"Opening Up to My Partner Makes Me Feel Worse"
4 tips to help a partner put their empathy into words.
Posted November 18, 2020 | Reviewed by Abigail Fagan
Reluctance to open up about failures, disappointments, and conflicts, because a partner makes it worse, may short-circuit a relationship. Many caring and supportive partners do not know what to say, so they play the devil’s advocate, tell a person what to do, or point out a person’s missteps. This may not be what a person needs in the moment.
A person who is struggling with a problem typically wants to be understood. When a person’s feelings are recognized, he or she feels less alone in the predicament and more connected to the partner who “gets it.” This is soothing and comforting.
Although it sounds simple, it can be confusing. Providing advice and pointing out where a person went wrong may feel like “helping,” so a partner may be clueless. Four tips may assist a partner whose heart is in the right place.
First, a partner needs to know that diagnosing and fixing a loved one’s issues may not help him or her. A person usually feels empowered and strong when able to solve his or her own problems. Yet heightened emotions can deter creative problem solving, so an effective way to assist is to allow a person to debrief without interruption. Let him or her “get it out.” A partner’s ability to listen and suspend his or her judgment until fully understanding how the person feels is crucial.
Second, a partner may try listening for a feeling when a person is talking about an issue. Focusing on detecting a feeling in place of deciphering the details, may allow a partner the opportunity to empathize. For example, Lucy is upset about a colleague who accused her of being a “bad friend.” Instead of worrying about the specifics of every word that was exchanged, Mike thinks about the effort Lucy puts into her friendships and senses how much it hurts her to be called the opposite. Mike says, “You are so hurt. I would be too. It seems so unfair.” Lucy feels understood, less alone, and close to Mike who resonates with how she feels.
Third, a partner may try identifying and validating the person’s feeling:
- “You are so angry. You have every right to be.”
- “You are really disappointed. I get it. I would be too.”
- “You are so upset. I do not know why, but I want to understand. What is it?”
- “You are overwhelmed. It is a lot. How can I help?”
Often a partner worries about identifying the wrong feeling, however, this may help the person distinguish and specify what he or she is actually feeling. For example, Rick says to Sally, “You are so angry about the decision. I get it.” Sally pauses and reflects and says, “Actually, I’m not angry, I’m just really sad I didn’t get approved.”
Rick then empathizes with the loss Sally feels about a missed opportunity. “It’s got to be so disappointing. You really wanted that grant. You care so much about helping. I’m so sorry.”
Fourth, ask the person, “What would help?” Perhaps it is finding the Kleenex box or sitting with the person for a moment. Allowing the person to identify what would help is conscientious and respectful.
The benefit of these techniques is that a partner is not required to take a side or get involved in the nitty-gritty of the issue. His or her only task is to listen and understand. Because most people have felt disappointed, sad, angry, overwhelmed, and frustrated at some point in life, resonating with a person’s feeling state should not be terribly difficult. If a partner exhibits deficits in recognizing a feeling because it is different from how he or she may feel in that situation, a lack of empathy may exist. If this is the case, counseling may be necessary.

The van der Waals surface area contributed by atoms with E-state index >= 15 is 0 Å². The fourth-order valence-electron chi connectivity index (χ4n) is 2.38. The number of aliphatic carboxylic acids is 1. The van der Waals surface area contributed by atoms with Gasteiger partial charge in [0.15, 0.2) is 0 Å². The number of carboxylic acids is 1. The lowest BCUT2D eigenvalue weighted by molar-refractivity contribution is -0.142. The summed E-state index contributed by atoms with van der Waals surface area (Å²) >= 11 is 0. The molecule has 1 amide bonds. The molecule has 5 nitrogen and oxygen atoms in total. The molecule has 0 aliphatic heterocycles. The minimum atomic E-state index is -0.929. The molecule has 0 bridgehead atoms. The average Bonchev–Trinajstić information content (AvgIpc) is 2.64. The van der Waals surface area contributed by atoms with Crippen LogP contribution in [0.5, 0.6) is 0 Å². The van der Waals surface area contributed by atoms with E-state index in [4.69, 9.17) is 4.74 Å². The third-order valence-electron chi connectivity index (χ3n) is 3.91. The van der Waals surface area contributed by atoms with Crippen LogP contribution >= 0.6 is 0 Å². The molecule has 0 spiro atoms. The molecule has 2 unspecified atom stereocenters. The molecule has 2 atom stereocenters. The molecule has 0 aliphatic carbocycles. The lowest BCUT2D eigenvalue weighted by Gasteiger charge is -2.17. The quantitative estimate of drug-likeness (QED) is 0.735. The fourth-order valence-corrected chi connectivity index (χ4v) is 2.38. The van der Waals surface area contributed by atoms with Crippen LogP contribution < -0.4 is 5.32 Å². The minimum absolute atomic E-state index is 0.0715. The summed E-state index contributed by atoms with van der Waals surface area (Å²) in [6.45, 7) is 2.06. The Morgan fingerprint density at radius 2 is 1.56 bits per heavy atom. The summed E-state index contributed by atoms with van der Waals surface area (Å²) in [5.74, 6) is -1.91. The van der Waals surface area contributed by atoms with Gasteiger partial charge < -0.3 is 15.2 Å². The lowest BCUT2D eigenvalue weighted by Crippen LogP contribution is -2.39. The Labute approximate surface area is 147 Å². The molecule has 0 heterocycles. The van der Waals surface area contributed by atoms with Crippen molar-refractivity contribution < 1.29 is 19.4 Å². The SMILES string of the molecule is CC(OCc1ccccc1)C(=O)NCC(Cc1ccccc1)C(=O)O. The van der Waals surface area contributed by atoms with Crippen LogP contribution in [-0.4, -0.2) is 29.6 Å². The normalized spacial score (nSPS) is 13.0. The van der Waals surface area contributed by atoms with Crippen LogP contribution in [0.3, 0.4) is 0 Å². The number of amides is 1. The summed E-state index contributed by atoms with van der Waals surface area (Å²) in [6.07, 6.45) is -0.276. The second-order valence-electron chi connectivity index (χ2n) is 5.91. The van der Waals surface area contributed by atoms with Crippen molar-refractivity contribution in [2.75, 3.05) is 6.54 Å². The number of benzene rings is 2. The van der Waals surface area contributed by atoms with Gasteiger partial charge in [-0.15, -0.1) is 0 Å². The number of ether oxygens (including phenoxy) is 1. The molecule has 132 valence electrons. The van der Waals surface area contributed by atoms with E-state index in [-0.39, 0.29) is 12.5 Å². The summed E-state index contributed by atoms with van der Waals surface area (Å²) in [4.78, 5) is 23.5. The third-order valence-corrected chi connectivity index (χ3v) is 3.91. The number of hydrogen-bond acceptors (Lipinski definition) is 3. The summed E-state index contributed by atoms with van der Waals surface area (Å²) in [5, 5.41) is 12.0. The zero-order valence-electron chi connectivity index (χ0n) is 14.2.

The situation may intensify if the negative feelings a person experiences are due to a partner’s actions or words. In this scenario, the partner, who does not want to be the cause of any discontent, may be defensive. This is understandable. Nobody wants to be the source of hurt regarding a loved one. But it happens. Fully comprehending how actions or words hurt a person is exceptionally important in repairing a rift in a relationship and protecting closeness and trust. Everyone has selfish moments, but a partner who is able to recognize, own, and make amends may be successful at sustaining the trust.
For example, Mel’s partner, Tim, helps her edit a proposal. He promises her it is perfect. Yet after a final review, Mel discovers multiple grammatical errors. Disappointed and hurt that Tim is careless with something precious to her, Mel confronts him. Tim is irate. How dare she confront him when he is trying to help? Yet, after some thought, Tim realizes he edited Mel’s proposal while watching a game. As painful as it is, he recognizes he may have been distracted. He apologizes to Mel and fully owns his selfish moment. He expresses a clear understanding of the hurt and distrust it caused. He asks her how he can regain her trust. She requests a sushi dinner without the presence of football. Tim laughs and agrees.
Many well-meaning and loving people feel pressure to fix a loved one’s problems. This may take them in the wrong direction. Teaching, giving advice, or pointing out flaws, may not adequately support a person in emotional distress. Listening for a feeling, honoring the feeling, and asking how to help are usually successful strategies when supporting an individual in emotional pain. The person may glean insight on his or her own which may be powerful and life-changing. Empathize, empower, encourage—and then laugh and love.